higher than those of vessel pixels .The intensity values of
some background pixels is comparable to that of brighter
vessel pixels. A background image is produced by applying a
mean filter. Firstly, a 3x3 mean filter is applied to smooth
occasional salt-and-pepper noise. Further noise smoothing is
performed by convolving the resultant image with a Gaussian
kernel of dimensions Here the shade-correction algorithm is
proposed to reduce background intensity variations and
enhance contrast in relation to the original green channel

2.2.3 Texture Based feature

After extracting these two features the AM-FM method is
proposed to extract the texture based features from the fundus
image. These features are given as the input for classifying the
blood vessels of retinal image.

2.3 Classification
Here the classification approach is based on the neural
network approach as shown in Figure 1. A classification
procedure assigns one of the classes (vessel) or (non vessel) to
each candidate pixel when its representation is known. In
order to select a suitable classifier, the distribution of the
training set data in the feature space was analyzed. Two
classification stages can be distinguished: a design stage and
an application stage. The first stage is design stage in which
the NN configuration is decided and the Neural Network is
trained, and the second stage is application stage, in which the
trained Neural Network is used to classify each pixel as vessel
or non-vessel to obtain a vessel binary image, in which the
binary value 1 which indicates vessel and binary value 0
which indicates non-vessel.

2.1.3 Vessel Enhancement

2.3.1 Neural Network Design
The Vessel Enhancement is the final preprocessing step. It
consists on generating a new vessel-enhanced image. This
vessel-enhanced image is more suitable for further extraction
of moment invariants-based features. Vessel enhancement is
performed by estimating the complementary image of the
homogenized image. Here the morphological Top-Hat
transformation is used to enhance the vessels in retina of the
eye, in which it uses morphological opening operation using a
disc of eight pixels in radius.

2.2 Feature Extraction

Here the feature extraction is proposed for the reprocessed
image. The aim of the feature extraction stage is pixel
characterization by means of a feature vector, a pixel
representation in terms of some quantifiable measurements
which may be easily used in the classification stage to decide
whether pixels belong to a real blood vessel or not. Here the
following set of features are extracted namely gray-level
based features and moment invariants based features.

A feed forward neural network is a biologically inspired

classification algorithm. It consists of a (possibly large)
number of simple neuron-like processing units, organized in
layers. Every unit in a layer is connected with all the units in
the previous layer. These connections are not all equal; each
connection may have a different strength or weight. The
weights on these connections encode the knowledge of a
network. Often the units in a neural network are also called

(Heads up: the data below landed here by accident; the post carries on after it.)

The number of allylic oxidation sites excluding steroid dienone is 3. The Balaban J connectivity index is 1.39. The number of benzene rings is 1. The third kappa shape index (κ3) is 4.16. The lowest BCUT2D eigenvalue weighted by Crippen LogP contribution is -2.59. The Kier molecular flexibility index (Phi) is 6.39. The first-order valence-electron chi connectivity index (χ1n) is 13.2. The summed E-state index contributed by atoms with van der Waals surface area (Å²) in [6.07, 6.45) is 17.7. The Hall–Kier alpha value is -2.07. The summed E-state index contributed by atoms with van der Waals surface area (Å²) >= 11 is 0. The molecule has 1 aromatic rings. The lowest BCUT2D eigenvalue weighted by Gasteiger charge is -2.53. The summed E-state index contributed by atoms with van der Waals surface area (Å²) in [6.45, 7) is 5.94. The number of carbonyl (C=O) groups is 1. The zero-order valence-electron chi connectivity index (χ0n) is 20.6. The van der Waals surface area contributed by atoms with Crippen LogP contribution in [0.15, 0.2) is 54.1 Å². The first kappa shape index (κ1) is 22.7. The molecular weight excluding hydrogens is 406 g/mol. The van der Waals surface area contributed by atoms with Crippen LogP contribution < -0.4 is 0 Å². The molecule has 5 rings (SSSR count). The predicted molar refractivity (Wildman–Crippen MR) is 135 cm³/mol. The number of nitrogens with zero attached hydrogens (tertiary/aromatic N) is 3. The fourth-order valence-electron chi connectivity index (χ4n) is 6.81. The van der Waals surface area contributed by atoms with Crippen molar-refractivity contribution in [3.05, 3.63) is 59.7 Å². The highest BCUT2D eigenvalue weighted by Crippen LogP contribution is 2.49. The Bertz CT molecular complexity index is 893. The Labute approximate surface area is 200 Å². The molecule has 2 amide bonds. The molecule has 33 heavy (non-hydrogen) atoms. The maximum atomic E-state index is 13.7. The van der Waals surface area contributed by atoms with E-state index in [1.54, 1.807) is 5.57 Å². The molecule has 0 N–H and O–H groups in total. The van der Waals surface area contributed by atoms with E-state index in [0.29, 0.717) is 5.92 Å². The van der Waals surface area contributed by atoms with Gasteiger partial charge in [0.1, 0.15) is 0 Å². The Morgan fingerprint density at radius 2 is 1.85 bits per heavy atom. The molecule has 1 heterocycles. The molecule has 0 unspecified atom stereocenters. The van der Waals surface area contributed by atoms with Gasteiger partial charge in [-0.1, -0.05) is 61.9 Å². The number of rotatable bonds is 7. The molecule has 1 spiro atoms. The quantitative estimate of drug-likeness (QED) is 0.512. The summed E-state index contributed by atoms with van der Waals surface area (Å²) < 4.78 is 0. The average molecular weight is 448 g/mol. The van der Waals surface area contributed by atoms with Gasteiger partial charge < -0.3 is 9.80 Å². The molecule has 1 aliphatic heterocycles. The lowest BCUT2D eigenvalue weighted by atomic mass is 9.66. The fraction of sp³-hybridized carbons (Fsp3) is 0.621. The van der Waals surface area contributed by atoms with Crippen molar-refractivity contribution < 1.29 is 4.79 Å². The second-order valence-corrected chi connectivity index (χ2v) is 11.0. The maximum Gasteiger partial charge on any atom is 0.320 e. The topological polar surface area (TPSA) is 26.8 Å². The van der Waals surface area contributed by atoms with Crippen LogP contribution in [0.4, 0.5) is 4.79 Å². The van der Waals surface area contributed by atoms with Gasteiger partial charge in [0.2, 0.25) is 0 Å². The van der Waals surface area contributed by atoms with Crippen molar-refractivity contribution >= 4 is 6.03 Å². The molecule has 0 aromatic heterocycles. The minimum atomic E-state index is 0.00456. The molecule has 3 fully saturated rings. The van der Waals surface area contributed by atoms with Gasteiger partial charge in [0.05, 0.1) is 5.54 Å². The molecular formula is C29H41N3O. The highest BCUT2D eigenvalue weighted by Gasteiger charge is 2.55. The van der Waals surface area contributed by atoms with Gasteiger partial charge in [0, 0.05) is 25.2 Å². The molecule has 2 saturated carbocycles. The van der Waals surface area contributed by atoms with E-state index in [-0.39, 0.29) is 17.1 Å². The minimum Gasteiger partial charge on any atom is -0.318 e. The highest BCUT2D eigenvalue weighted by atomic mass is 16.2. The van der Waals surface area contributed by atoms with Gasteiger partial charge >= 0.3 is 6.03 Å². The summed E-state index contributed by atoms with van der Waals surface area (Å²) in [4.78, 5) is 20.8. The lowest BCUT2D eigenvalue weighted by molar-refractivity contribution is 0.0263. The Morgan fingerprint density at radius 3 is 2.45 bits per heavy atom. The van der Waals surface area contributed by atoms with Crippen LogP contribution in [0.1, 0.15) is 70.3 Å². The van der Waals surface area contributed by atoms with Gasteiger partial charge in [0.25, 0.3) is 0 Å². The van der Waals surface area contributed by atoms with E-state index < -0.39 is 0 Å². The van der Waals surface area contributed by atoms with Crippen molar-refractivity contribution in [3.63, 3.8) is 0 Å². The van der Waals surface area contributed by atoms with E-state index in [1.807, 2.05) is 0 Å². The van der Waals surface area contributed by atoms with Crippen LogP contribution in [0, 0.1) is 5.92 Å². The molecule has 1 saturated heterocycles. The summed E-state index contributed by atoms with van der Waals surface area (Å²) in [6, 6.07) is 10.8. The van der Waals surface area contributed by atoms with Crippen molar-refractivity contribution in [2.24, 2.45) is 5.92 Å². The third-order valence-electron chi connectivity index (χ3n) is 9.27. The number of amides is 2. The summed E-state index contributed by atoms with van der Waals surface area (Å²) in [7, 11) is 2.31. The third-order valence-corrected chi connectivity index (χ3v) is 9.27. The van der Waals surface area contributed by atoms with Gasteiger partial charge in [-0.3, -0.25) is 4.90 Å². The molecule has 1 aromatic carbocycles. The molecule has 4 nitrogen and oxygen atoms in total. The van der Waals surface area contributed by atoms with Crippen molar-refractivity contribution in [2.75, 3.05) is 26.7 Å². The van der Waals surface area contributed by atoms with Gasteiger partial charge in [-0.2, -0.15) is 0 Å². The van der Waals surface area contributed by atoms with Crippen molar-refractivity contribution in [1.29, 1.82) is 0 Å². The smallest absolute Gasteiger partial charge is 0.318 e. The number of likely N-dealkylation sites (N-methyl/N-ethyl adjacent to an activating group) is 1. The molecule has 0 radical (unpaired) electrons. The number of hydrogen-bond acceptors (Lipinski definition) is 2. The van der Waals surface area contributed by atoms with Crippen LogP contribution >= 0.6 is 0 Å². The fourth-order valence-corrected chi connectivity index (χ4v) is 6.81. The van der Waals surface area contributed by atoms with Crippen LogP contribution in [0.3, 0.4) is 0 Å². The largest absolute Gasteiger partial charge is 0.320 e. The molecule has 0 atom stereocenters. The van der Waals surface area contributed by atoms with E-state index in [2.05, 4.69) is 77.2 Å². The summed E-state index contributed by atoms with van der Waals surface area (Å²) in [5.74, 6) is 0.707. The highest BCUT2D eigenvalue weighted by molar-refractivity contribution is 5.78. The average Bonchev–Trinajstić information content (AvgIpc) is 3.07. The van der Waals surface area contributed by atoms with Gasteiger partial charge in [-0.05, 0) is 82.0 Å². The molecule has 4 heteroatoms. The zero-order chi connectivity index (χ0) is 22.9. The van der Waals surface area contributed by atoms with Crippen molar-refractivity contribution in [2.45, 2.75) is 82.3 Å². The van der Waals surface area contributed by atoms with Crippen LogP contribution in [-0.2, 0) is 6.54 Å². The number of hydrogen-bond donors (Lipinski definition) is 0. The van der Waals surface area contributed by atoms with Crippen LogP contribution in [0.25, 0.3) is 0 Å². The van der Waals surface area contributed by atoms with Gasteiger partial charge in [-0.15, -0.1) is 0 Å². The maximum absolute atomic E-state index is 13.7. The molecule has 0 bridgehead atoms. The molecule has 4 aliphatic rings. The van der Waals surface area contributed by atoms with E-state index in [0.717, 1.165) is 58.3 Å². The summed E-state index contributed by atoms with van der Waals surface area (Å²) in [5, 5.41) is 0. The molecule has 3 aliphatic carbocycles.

nodes. A multilayer feed forward network, consisting of an
input layer, three hidden layers and an output layer. The input
layer is composed by a number of neurons equal to the
dimension of the feature vector (seven neurons). Regarding
the hidden layers, several topologies with different numbers
of neurons were tested. A number of three hidden layers, each
containing 15 neurons, provided optimal NN configuration.
The output layer contains a single neuron and its output
ranges between 0 and 1.

2.2.1 Gray-level-based features

Gray level features are based on the differences between
the gray-level in the candidate pixel and a statistical value
representative of its surroundings. Here five gray-level
features are extracted for pixel representation.



2.2.2 Moment invariants-based features

This feature is based on moment invariants for describing
small image regions formed by the gray-scale values of a
window centered on the represented pixels. Here two moment
invariants-based features are extracted for pixel

Layer2 Layer3
(Input Layer)
(Hidden Layers)
(Output layer)

Figure 1. Feed Forward Network


IJRITCC | March 2014, Available @


International Journal on Recent and Innovation Trends in Computing and Communication

Volume: 2 Issue: 3

ISSN: 2321-8169
533 536

Retinal Images Based on Fuzzy Clustering.

2.4 Post Processing

4. Result Analysis
The post processing step is used to improve the accuracy
rate of classifying the retinal images. Classifier performance
is enhanced by the inclusion of a two step post-processing
stage: the first step is aimed at filling pixel gaps in detected
blood vessels, while the second step is aimed at removing
falsely detected isolated vessel pixels. From visual inspection
of the NN output, vessels may have a few gaps (i.e., pixels
completely surrounded by vessel points, but not labeled as
vessel pixels). To overcome this problem, an iterative filling
operation is performed by considering that pixels with at least
six neighbors classified as vessel points must also be vessel
pixels. Besides, small isolated regions misclassified as blood
vessel pixels are also observed. In order to remove these
artifacts, the pixel area in each connected region is measured.

3. Related Work
Most of the previous works on blood vessel segmentation
and its accuracy rate is specified.
In [1],Mohammed al-rawi et al. proposed the an improved